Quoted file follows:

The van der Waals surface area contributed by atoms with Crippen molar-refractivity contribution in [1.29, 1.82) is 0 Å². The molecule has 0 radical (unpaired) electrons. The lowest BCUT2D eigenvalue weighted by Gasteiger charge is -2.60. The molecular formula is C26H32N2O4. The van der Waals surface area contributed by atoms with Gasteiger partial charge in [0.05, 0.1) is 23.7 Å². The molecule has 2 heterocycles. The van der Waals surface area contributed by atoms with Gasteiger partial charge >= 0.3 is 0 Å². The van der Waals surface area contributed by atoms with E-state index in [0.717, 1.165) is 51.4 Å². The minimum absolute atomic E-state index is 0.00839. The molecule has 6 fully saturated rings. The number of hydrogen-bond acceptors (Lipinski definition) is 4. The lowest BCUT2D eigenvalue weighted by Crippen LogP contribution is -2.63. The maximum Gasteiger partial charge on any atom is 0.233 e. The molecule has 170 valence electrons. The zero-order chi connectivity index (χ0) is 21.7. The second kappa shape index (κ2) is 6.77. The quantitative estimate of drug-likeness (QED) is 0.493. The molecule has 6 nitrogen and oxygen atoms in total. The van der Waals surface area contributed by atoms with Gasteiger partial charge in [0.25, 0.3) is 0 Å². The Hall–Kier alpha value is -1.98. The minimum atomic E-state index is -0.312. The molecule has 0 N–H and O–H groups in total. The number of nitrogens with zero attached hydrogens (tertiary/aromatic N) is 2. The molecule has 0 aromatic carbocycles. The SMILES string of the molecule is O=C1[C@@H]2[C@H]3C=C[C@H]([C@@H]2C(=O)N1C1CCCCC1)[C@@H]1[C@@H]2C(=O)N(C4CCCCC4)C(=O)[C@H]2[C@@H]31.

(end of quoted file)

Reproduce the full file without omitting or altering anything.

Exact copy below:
The van der Waals surface area contributed by atoms with Crippen molar-refractivity contribution in [1.29, 1.82) is 0 Å². The molecule has 0 radical (unpaired) electrons. The lowest BCUT2D eigenvalue weighted by Gasteiger charge is -2.60. The molecular formula is C26H32N2O4. The van der Waals surface area contributed by atoms with Gasteiger partial charge in [0.05, 0.1) is 23.7 Å². The molecule has 2 heterocycles. The van der Waals surface area contributed by atoms with Gasteiger partial charge >= 0.3 is 0 Å². The van der Waals surface area contributed by atoms with E-state index in [0.717, 1.165) is 51.4 Å². The minimum absolute atomic E-state index is 0.00839. The molecule has 6 fully saturated rings. The number of hydrogen-bond acceptors (Lipinski definition) is 4. The lowest BCUT2D eigenvalue weighted by Crippen LogP contribution is -2.63. The maximum Gasteiger partial charge on any atom is 0.233 e. The molecule has 170 valence electrons. The zero-order chi connectivity index (χ0) is 21.7. The second kappa shape index (κ2) is 6.77. The quantitative estimate of drug-likeness (QED) is 0.493. The molecule has 6 nitrogen and oxygen atoms in total. The van der Waals surface area contributed by atoms with Gasteiger partial charge in [0.25, 0.3) is 0 Å². The Hall–Kier alpha value is -1.98. The minimum atomic E-state index is -0.312. The molecule has 0 N–H and O–H groups in total. The number of nitrogens with zero attached hydrogens (tertiary/aromatic N) is 2. The molecule has 0 aromatic carbocycles. The SMILES string of the molecule is O=C1[C@@H]2[C@H]3C=C[C@H]([C@@H]2C(=O)N1C1CCCCC1)[C@@H]1[C@@H]2C(=O)N(C4CCCCC4)C(=O)[C@H]2[C@@H]31.